Walker, a fast-paced shoot ’em up which puts you in control of a 30-foot human killing machine code-named the AG-9. Looking like a cross between ED-209 from Robocop and the huge mechanical transports seen in the Return of the Jedi movie, the towering machine is capable of spewing out an endless torrent of death from its twin machine guns mounted beneath its swiveling head. The dodgy sci-fit plot involved some nonsense about two warring factions attempting to destroy each other by travelling through time and wiping out each other’s civilisations. Leaving logic and the Space-Time continuum aside, it’s not the most stunning excuse for a bit of blasting I’ve ever read, but does give some variety to the proceedings as you blast your way through four different time zones. The aim of the game is simple: guide your Walker assault vehicle across a horizontally scrolling landscape blasting as much military hardware out of the skies as possible, while also taking care of the assorted ground battalions, mortar emplacements, tanks and other such obstacles. While not sounding very innovative, it’s the pace of the action that makes the game such a winner – it just doesn’t stop for a second. As soon as you’ve cleared one screen you’re right back in the thick of things as another legion of enemy sprites charge at you. The Walker pod and the innovative control method are probably the game’s most impressive features. More than 80 frames of animation have been used to depict the Walker, an impressive mechanical behemoth with two huge gun turrets mounted underneath its swiveling head. The high-tech beast is controlled by a combination of mouse and keyboard controls which might sound complicated but, in practice, they work a treat. Two keys control the backward and forward movements of the Walker as it moves about the screen while the mouse controls an on-screen crosshair. A click on the left mouse button unleashes a volley of shots in the direction of the crosshair, while holding down the right button locks the targetting system on anything that is near at the time. This is a much-needed option, as manually tracking some of the faster-moving enemy sprites is damn near impossible. It’s not just a fire-and-forget type game, though, as the machine guns can overheat and close down if you use the continuously, so short rapid bursts are the best way to make progress. There’s also an energy level which decreases depending on the amount of enemy fire you soak up. This starts at maximum strength, but quickly takes a nosedive, so you can’t just wade into the enemy and try and stomp them underneath your huge mechanical feet. It’s best to try and keep your distance and pick off the enemy sprites as soon as they rush onto the screen.
one of the best shoot ’em ups we’ve seen on the Commodore Amiga!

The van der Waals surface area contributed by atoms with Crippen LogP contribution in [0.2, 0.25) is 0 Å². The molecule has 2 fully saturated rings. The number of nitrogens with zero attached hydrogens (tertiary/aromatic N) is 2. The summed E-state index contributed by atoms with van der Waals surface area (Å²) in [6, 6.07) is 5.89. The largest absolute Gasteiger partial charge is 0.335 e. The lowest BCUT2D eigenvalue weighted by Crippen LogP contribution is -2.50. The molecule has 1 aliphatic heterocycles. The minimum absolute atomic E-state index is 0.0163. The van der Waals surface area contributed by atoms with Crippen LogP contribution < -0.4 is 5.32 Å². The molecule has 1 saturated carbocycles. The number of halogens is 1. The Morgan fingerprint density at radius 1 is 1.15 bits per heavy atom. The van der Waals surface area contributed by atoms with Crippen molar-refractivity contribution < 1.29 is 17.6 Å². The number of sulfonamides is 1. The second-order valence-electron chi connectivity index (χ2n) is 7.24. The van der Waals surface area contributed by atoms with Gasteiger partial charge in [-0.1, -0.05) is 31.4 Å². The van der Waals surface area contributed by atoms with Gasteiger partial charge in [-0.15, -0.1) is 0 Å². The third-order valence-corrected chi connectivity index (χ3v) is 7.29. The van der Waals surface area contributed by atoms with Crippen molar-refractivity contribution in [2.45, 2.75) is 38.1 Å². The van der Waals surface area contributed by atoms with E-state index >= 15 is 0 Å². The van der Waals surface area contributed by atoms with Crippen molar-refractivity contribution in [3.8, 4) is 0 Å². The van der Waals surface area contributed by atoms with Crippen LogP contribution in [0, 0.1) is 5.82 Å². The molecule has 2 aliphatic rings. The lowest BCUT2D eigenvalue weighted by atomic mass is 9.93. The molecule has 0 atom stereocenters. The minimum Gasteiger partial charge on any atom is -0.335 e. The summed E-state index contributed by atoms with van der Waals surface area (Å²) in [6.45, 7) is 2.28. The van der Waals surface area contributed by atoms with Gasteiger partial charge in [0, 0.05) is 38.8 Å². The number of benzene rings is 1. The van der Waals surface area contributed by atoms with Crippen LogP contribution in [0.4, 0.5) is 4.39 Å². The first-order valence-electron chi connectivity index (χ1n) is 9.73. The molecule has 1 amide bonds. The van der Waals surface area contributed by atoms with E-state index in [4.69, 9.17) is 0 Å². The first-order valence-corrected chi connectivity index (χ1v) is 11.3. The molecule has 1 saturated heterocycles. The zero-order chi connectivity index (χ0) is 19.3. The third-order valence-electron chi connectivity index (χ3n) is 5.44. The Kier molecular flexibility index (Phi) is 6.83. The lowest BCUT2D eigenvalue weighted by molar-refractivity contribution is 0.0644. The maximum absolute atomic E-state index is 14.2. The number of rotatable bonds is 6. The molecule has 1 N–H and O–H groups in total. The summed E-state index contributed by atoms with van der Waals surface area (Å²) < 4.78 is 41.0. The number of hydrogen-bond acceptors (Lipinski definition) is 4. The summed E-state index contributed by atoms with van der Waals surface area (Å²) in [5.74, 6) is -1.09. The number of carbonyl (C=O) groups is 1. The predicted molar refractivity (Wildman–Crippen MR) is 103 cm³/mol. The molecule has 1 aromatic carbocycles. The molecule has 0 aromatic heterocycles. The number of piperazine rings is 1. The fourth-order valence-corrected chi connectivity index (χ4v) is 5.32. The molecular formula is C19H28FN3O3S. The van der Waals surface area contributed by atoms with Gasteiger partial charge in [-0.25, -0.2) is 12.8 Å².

A quibble is the lack of any kind of power-ups or add-on armaments. It’s alright having an endless supply of small arms fire but where are the triple-way fire, smart bombs and bolt-on lasers? Merely slugging it out through each stage from a showdown with an end-of-level guardian gets a bit boring after a while, especially as the opposition possesses far greater firepower than your trumped up pea-shooters. I’d also question the difficulty level in places, especially when the screen is flooded with airborne-gliders – it’s almost impossible not to sustain crippling damage under such an attack. Thankfully, you begin the game with four lives and each stage has a number of restart points, but even so it’s a bit on the hard side. Walker is a curious game in many respects, but the weirdest thing about the game is that it actually works better on a bogstandard A500 than it does on the A1200. The faster processor of the latter machine makes everything move just a little too fast. The ground troops rush onto the screen at warp factor nine and the airborne vehicles swoop down onto the Walker like some sort of bird of prey. The in-game sound effects are just brilliant. The mechanical clunking noises as the Walker stomps across the screen are excellent, as is the rattle of the twin machine guns as they rake the landscape. Then there are the screams of the snipers as they fall to their death and the droning sounds of a squadron of bombers passing overhead. The game’s graphics are also a bit darned good. Although the miniature foot soldiers resemble Spectrum sprites at times and are even tinier than those use in Lemmings, they move realistically about the screen as they check their positions and run for cover once you left off a volley of shots in their direction. The war-ravaged scenery is quite spectacular, although the difference between levels isn’t that noticeable – one partially destroyed tower block looks suspiciously like the next, no matter which time zone you’re in. Where the graphics truly excel is in the depiction of all the various bits of military hardware, from the mortar emplacements and motorbike riders through to the armour-plated tanks and troop carriers to the absolutely huge Zeppelin that hovers ominously in the sky. The attention to detail is staggering and the copper effects used to illuminate the sky help lend an eerie look to the proceedings. All in all, Walker is a more-than-competent blaster with a novel control system and some fast and frantic gameplay. A few tricks have been missed that could have dramatically improved the game, but you’re still left with one of the best shoot ’em ups we’ve seen on the Commodore Amiga!